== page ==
Aki 2019 Jungyo report – Day 5

In days 1-4, we have been traveling around the coast of the Sea Of Japan. Today, we cross the island of honshu eastwards, almost all the way to the ocean side, to the Tochigi prefecture.

🌐 Location: Otawara, Tochigi prefecture

When the organizers negotiated this event, they were probably imagining the local heros – the Taka Twins – to be the main attraction and the joy of the prefecture as a whole, both coming in as sekitori.

They probably didn’t imagine that a scandal would again throw a spanner into the works. Instead of twins, they had to settle for one twin, who is also somewhat involved in the scandal.

Takagenji, of course, is extremely popular all around Japan, and certainly in the Tochigi and Ibaraki area, and he received all the accolades of a home boy. Only it appears the tone was lowered somewhat.

However, there are other home boys as well, albeit not sekitori. In fact, there are two rikishi who hail from the very city of Otawara! One is the 16 years old Kotakiyama, a Sandanme rikishi from Futagoyama beya.

To be here today, he had to be specifically requested by the sponsors, and receive permission from his stablemaster, as no under-age low-ranking rikishi are supposed to take part in the Jungyo.

Another local rikishi, who may be more familiar to the Tachiai readership, also needed a special request. Not because he is too young – he is 30 years old – but because the Jungyo usually does not include Jonokuchi wrestlers. I give you Urutora (“Ultra”) from Shikihide beya:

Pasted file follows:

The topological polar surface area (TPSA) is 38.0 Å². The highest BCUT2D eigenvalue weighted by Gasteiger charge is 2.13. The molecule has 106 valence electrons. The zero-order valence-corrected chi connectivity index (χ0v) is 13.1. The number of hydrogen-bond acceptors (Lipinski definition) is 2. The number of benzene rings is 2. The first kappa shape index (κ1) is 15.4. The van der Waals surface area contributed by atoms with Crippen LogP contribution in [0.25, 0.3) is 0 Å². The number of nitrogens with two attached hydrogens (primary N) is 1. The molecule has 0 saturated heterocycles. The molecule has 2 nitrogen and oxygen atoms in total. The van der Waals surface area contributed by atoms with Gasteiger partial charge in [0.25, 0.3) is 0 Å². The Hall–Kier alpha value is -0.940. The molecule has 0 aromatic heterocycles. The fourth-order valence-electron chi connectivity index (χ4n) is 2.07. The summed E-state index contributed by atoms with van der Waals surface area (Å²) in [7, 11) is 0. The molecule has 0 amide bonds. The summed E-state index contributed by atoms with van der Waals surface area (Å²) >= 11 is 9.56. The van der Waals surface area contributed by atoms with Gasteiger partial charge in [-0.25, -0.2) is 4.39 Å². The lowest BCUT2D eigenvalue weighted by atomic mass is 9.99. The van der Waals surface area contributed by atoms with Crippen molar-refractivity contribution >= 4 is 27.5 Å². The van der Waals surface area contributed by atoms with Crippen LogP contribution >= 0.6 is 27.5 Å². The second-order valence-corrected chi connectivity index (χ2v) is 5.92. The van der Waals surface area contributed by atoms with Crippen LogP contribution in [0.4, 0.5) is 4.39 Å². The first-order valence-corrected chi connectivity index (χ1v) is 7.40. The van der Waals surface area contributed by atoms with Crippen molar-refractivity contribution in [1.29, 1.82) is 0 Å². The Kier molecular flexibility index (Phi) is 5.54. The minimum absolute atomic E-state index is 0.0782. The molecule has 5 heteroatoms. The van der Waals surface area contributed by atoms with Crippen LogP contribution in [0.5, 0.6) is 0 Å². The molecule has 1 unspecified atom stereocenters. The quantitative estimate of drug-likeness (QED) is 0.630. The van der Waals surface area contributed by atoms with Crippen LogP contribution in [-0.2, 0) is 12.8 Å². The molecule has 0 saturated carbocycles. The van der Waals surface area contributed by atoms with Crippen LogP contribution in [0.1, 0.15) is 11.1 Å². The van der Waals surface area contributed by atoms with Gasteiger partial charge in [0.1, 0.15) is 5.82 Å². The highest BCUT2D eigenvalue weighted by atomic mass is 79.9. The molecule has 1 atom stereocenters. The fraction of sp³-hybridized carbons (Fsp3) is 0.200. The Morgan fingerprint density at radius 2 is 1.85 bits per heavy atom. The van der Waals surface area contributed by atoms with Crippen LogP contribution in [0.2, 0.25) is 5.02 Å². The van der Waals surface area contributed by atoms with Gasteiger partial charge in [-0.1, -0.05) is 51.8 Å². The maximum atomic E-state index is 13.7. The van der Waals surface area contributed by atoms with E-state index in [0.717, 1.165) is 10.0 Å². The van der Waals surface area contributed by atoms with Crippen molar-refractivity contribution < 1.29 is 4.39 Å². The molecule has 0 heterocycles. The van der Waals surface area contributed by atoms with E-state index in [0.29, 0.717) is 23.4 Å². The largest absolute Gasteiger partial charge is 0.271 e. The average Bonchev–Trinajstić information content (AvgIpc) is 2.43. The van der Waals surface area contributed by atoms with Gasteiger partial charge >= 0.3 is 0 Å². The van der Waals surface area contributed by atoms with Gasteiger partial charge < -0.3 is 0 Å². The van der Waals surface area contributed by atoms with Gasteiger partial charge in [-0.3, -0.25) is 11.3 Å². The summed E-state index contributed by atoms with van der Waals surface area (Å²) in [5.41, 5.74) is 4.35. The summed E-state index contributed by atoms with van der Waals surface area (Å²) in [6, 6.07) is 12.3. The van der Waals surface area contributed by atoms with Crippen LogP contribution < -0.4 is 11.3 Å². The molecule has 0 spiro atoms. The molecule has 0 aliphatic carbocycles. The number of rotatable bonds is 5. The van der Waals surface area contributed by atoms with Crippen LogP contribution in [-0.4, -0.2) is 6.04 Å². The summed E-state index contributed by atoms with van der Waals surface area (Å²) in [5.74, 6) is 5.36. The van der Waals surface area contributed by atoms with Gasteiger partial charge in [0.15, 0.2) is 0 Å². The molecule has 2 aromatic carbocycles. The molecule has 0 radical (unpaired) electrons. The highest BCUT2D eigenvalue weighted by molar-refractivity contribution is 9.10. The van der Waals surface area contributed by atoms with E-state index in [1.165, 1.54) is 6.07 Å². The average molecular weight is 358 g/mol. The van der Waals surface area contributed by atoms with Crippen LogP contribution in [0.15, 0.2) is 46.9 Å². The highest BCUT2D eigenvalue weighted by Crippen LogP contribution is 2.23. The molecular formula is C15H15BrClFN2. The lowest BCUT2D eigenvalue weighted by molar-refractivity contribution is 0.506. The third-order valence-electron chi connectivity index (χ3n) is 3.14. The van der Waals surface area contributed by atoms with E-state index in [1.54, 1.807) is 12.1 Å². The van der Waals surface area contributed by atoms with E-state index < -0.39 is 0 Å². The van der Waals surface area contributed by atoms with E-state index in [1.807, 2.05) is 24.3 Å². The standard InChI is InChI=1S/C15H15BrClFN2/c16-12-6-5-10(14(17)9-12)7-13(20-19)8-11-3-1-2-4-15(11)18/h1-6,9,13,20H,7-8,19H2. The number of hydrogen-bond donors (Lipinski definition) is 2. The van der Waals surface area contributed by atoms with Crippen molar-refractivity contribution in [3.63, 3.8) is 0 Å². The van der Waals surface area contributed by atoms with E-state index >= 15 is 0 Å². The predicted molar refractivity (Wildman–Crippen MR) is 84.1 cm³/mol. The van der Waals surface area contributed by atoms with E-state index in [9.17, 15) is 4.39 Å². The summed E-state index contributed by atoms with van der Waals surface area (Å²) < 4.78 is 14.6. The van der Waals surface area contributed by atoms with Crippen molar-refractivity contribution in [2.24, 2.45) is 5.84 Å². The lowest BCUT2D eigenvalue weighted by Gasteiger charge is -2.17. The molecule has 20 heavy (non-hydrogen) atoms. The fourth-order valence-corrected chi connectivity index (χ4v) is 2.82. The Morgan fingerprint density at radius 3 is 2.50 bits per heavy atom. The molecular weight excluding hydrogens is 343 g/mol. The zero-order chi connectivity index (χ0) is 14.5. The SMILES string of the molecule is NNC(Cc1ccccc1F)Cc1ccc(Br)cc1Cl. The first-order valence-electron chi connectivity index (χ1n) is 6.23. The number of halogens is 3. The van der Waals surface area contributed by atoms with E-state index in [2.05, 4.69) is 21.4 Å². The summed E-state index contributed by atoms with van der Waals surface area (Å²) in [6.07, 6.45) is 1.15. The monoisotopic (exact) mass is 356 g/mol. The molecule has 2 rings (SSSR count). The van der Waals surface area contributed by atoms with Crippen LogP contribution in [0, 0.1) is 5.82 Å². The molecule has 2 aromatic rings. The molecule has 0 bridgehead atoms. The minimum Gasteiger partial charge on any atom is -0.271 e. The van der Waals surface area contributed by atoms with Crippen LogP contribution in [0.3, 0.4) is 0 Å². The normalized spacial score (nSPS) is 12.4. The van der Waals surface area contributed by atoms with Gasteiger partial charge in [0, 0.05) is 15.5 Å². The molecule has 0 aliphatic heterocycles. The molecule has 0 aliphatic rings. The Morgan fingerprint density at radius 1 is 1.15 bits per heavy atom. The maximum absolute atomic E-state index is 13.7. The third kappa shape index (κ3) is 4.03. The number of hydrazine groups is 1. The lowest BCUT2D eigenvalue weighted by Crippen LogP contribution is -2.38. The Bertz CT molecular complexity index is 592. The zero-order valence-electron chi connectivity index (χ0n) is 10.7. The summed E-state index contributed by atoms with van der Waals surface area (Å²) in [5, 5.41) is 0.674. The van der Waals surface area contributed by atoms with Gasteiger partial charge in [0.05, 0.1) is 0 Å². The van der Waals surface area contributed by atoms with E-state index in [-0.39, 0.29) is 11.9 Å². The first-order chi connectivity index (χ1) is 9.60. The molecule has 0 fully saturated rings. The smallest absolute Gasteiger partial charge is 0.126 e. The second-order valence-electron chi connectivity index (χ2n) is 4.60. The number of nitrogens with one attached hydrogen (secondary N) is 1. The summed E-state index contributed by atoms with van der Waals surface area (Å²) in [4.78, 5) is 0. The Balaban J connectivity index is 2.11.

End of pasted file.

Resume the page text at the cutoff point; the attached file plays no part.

And as you can see, he was putting his best effort into the morning practice, to the delight of the savvy locals.

The day before the event, those local organizers made sure the dohyo was ready for action:

This work is almost always done by a local team, but you can see there is one person in an NSK shirt in the bottom right corner, which I assume is a yobidashi, ensuring that the tawara is laid out correctly.

On the actual day of the event, a long line stretches outside the venue.

Yobidashi Hiromasa is doing the drumming, behind him the now-familiar sign saying “Members of the Yakuza will be refused entrance”.

Kotoshogiku is outside, doing the duty which, in previous Jungyo tours, he shared with his good buddy Toyonoshima, who, alas, is kyujo from this tour: Taking photos with the fans.

Inside the venue, we have handshakes:

Tokushoryu and the local boy, Takagenji, are doing the shaking. As does Sokokurai.

The sign behind him says… you guessed it… “Yakuza will not be allowed” (or “be forgiven” – it’s the same verb). The writing is too small for me to tell if the phone number at the bottom is intended for people who want to report suspected Yakuza, or perhaps for Yakuza members who want to reform themselves, just so they can be admitted into a sumo event.

Let’s go inside and watch our sekitori do their morning exercise. We have Enho stretching:

He needs his arms in tip-top shape, because he needs to do a lot of those lately: